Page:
Friends and family gather around the coffin of Jakelin Caal, a seven-year-old girl who died after developing a high fever while in the custody of US Customs and Border Protection.
Many claims that the death of Jakelin Caal and Felipe Gomez could have been averted.
Felipe Gomez Alonzo, age eight, and Jakelin Caal, age seven – both from Guatemala – died shortly after being detained by US Customs and Border Protection (CBP) at the US-Mexico border.
“Available records make clear that Jakelin and Philippe both suffered terrifying and painful deaths that could potentially have been prevented by timely access to paediatric medical care,” said Fiona Danaher, a paediatrician at Massachusetts General Hospital.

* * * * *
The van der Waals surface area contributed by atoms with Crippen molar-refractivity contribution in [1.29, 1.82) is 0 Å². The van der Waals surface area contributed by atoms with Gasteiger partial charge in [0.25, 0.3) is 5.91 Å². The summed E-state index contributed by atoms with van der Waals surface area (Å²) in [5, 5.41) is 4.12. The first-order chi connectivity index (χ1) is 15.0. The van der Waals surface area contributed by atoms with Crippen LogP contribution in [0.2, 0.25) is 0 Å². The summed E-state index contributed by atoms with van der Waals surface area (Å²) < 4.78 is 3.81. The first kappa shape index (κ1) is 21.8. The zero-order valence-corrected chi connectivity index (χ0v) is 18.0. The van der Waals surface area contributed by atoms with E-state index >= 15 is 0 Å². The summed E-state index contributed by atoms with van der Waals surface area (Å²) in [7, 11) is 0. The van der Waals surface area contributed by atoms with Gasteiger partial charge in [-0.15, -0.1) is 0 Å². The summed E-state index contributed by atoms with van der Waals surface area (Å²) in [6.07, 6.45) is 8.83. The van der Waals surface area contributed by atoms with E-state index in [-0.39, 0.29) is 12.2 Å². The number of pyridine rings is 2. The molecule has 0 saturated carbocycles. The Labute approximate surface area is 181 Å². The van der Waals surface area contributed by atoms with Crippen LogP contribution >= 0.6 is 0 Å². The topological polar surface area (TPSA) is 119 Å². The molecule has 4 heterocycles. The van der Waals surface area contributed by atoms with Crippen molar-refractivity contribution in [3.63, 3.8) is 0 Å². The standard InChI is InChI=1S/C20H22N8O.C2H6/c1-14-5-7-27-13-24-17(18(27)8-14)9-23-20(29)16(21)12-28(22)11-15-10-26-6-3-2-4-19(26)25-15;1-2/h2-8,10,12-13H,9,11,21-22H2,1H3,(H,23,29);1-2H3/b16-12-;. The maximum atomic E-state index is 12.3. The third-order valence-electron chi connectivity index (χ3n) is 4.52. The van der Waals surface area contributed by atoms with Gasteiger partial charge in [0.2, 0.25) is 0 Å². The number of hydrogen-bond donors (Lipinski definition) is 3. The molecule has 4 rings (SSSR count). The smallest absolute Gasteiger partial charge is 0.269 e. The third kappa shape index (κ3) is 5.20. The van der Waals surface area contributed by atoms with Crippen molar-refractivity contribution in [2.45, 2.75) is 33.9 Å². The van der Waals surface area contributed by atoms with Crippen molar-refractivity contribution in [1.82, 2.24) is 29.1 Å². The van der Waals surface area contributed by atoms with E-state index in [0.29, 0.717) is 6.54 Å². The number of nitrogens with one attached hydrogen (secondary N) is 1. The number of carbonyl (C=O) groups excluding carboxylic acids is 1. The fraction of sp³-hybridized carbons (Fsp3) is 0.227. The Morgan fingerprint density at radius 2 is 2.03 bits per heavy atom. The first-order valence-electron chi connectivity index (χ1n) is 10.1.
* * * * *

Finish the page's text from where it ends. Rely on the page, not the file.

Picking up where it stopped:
Danaher appeared before the Homeland Security Committee of the House of Representatives, where Democrats are pursuing an investigation of a policy of the administration of US President Donald Trump: separating migrant children from their parents. Felipe and Jakelin were among six minors who died in US border patrol custody between September 2018 and May 2019.
Caal “died of septic shock which, because it went untreated over many hours, cascaded into multiple organ failure,” Danaher said. Alonzo died from “untreated influenza complicated by pulmonary haemorrhage in the context of bacterial pneumonia and sepsis”, she said.
By detaining children in crowded conditions without adequate access to medical care, the CBP is “perpetuating systems that place children at risk for medical neglect”, Danaher told the committee. And the emergence of COVID-19 adds new risks.